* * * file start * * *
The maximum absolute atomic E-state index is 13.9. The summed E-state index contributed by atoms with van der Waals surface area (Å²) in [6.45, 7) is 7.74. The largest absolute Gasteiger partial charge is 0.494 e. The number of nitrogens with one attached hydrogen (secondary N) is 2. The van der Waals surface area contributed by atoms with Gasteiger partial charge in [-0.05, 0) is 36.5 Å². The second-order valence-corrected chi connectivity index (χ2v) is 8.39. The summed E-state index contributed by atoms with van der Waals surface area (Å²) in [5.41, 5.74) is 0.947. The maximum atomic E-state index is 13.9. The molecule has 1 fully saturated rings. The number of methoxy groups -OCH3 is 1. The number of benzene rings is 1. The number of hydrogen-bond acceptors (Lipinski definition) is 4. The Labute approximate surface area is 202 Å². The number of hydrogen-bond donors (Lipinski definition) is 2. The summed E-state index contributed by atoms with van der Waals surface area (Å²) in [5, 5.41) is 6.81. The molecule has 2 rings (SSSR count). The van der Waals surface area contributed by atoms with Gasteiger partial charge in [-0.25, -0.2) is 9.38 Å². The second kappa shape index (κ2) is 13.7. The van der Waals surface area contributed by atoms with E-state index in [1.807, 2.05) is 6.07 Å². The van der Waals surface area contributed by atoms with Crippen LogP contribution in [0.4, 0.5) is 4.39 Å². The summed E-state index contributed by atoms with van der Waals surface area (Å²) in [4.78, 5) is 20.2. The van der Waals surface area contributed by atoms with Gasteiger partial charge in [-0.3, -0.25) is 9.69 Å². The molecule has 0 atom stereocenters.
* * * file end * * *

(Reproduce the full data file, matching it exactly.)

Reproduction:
The maximum absolute atomic E-state index is 13.9. The summed E-state index contributed by atoms with van der Waals surface area (Å²) in [6.45, 7) is 7.74. The largest absolute Gasteiger partial charge is 0.494 e. The number of nitrogens with one attached hydrogen (secondary N) is 2. The van der Waals surface area contributed by atoms with Gasteiger partial charge in [-0.05, 0) is 36.5 Å². The second-order valence-corrected chi connectivity index (χ2v) is 8.39. The summed E-state index contributed by atoms with van der Waals surface area (Å²) in [5.41, 5.74) is 0.947. The maximum atomic E-state index is 13.9. The molecule has 1 fully saturated rings. The number of methoxy groups -OCH3 is 1. The number of benzene rings is 1. The number of hydrogen-bond acceptors (Lipinski definition) is 4. The Labute approximate surface area is 202 Å². The number of hydrogen-bond donors (Lipinski definition) is 2. The summed E-state index contributed by atoms with van der Waals surface area (Å²) in [5, 5.41) is 6.81. The molecule has 2 rings (SSSR count). The van der Waals surface area contributed by atoms with Gasteiger partial charge in [-0.25, -0.2) is 9.38 Å². The second kappa shape index (κ2) is 13.7. The van der Waals surface area contributed by atoms with E-state index in [1.807, 2.05) is 6.07 Å². The van der Waals surface area contributed by atoms with Crippen LogP contribution in [0.4, 0.5) is 4.39 Å². The summed E-state index contributed by atoms with van der Waals surface area (Å²) in [4.78, 5) is 20.2. The van der Waals surface area contributed by atoms with Gasteiger partial charge in [-0.3, -0.25) is 9.69 Å². The molecule has 0 atom stereocenters.